GGF: The Chinese phrase wei chi translates as danger + opportunity. Yet, most of us are risk averse. How can investors deal with volatility?
MW: I think of it as learning to ‘dance’ with volatility. We should expect volatility because it’s a normal part of investing. If you build in the expectation, then you’re not as shocked when it happens. I use my five-point “Smart Risk Road Map” as a guide. It helps take the biases out of the process as it bakes volatility into the plan.
GGF: Most people would say that a ‘work-optional’ life is very desirable. However, there are factors today that make generating sufficient passive income more challenging. How are you advising clients to prepare for retirement?
MW:There always has been and will be uncertainty when planning for retirement. With our clients, we plan for longer and more expensive life spans. I find that oftentimes, people haven’t thought much about how much they will actually need to fund retirement. We may start the process with clients as young as 30 or 40. We then see a 180-degree turn in their behaviour—from carrying huge lines of credit to being more mindful of their spending, but not any less happy. My advice is to plan an independent retirement portfolio and don’t rely on your employer to do it.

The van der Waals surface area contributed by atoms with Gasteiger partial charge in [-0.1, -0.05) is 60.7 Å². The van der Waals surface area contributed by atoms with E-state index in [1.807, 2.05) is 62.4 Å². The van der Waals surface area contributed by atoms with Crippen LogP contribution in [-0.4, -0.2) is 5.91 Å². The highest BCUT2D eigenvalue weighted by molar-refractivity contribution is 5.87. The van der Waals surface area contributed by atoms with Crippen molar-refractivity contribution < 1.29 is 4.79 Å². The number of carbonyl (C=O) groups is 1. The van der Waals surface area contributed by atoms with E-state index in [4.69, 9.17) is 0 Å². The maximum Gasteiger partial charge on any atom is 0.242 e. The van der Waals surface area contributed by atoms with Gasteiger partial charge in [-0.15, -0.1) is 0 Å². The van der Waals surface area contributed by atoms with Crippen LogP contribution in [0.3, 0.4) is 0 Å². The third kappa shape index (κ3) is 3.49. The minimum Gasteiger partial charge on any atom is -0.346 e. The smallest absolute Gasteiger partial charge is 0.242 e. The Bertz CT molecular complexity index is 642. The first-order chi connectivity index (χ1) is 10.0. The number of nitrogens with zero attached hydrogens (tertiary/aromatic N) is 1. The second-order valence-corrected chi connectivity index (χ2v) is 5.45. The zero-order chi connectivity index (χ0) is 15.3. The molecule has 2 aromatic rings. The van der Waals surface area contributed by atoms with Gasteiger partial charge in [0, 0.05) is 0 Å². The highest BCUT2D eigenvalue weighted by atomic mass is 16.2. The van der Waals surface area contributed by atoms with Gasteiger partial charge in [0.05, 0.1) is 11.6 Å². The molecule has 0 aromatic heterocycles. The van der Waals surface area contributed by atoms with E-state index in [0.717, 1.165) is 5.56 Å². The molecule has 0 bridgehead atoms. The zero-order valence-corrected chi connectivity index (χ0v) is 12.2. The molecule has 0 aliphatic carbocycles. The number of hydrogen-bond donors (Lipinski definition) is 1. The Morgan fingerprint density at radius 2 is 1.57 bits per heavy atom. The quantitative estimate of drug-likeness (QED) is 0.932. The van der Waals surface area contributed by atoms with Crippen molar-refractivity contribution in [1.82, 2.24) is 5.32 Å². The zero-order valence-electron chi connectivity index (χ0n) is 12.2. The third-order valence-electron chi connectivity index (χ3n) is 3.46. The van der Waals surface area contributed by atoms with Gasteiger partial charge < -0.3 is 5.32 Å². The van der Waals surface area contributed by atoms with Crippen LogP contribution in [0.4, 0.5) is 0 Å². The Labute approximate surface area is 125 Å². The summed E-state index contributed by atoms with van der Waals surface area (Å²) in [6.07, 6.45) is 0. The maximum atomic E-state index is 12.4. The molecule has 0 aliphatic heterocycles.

GGF: You recommend that investors not focus on the rate of return but on the risk of outliving their capital. How should investors adjust to a potential future of lower-than-historical returns?
MW: You’ve got to assess your lifestyle costs against the long-term returns of different asset classes. Asset class allocation is very important because, historically, equities have outperformed fixed-income over the long term. Of course, there’s always a range of outcomes and we run best- and worst-case scenarios.
GGF: There’s a lot of pessimism in the markets today and talk of slowing global growth. Where do you think we are in the market cycle and what is the best investment approach at this time?